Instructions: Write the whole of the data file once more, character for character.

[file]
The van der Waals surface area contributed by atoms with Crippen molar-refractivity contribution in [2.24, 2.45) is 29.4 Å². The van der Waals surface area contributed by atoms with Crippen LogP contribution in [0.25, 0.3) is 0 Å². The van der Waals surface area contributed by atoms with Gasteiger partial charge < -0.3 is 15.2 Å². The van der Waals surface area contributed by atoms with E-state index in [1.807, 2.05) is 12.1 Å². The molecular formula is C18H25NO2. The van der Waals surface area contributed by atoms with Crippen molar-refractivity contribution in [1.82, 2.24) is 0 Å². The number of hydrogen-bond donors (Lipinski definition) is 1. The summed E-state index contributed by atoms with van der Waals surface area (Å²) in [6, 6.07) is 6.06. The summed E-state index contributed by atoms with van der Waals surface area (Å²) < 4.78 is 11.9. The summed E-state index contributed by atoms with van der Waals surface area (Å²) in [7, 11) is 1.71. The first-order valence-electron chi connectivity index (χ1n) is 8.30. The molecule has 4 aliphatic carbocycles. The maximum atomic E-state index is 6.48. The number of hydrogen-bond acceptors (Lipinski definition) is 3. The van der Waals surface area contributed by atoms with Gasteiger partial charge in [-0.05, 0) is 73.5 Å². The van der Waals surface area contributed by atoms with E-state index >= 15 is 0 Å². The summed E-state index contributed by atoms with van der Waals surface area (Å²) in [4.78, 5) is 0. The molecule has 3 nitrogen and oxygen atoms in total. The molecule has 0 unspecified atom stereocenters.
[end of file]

The van der Waals surface area contributed by atoms with Crippen molar-refractivity contribution in [2.24, 2.45) is 29.4 Å². The van der Waals surface area contributed by atoms with Crippen LogP contribution in [0.25, 0.3) is 0 Å². The van der Waals surface area contributed by atoms with Gasteiger partial charge < -0.3 is 15.2 Å². The van der Waals surface area contributed by atoms with E-state index in [1.807, 2.05) is 12.1 Å². The molecular formula is C18H25NO2. The van der Waals surface area contributed by atoms with Crippen molar-refractivity contribution in [1.82, 2.24) is 0 Å². The number of hydrogen-bond donors (Lipinski definition) is 1. The summed E-state index contributed by atoms with van der Waals surface area (Å²) in [6, 6.07) is 6.06. The summed E-state index contributed by atoms with van der Waals surface area (Å²) < 4.78 is 11.9. The summed E-state index contributed by atoms with van der Waals surface area (Å²) in [7, 11) is 1.71. The first-order valence-electron chi connectivity index (χ1n) is 8.30. The molecule has 4 aliphatic carbocycles. The maximum atomic E-state index is 6.48. The number of hydrogen-bond acceptors (Lipinski definition) is 3. The van der Waals surface area contributed by atoms with Gasteiger partial charge in [-0.05, 0) is 73.5 Å². The van der Waals surface area contributed by atoms with E-state index >= 15 is 0 Å². The summed E-state index contributed by atoms with van der Waals surface area (Å²) in [4.78, 5) is 0. The molecule has 3 nitrogen and oxygen atoms in total. The molecule has 0 unspecified atom stereocenters.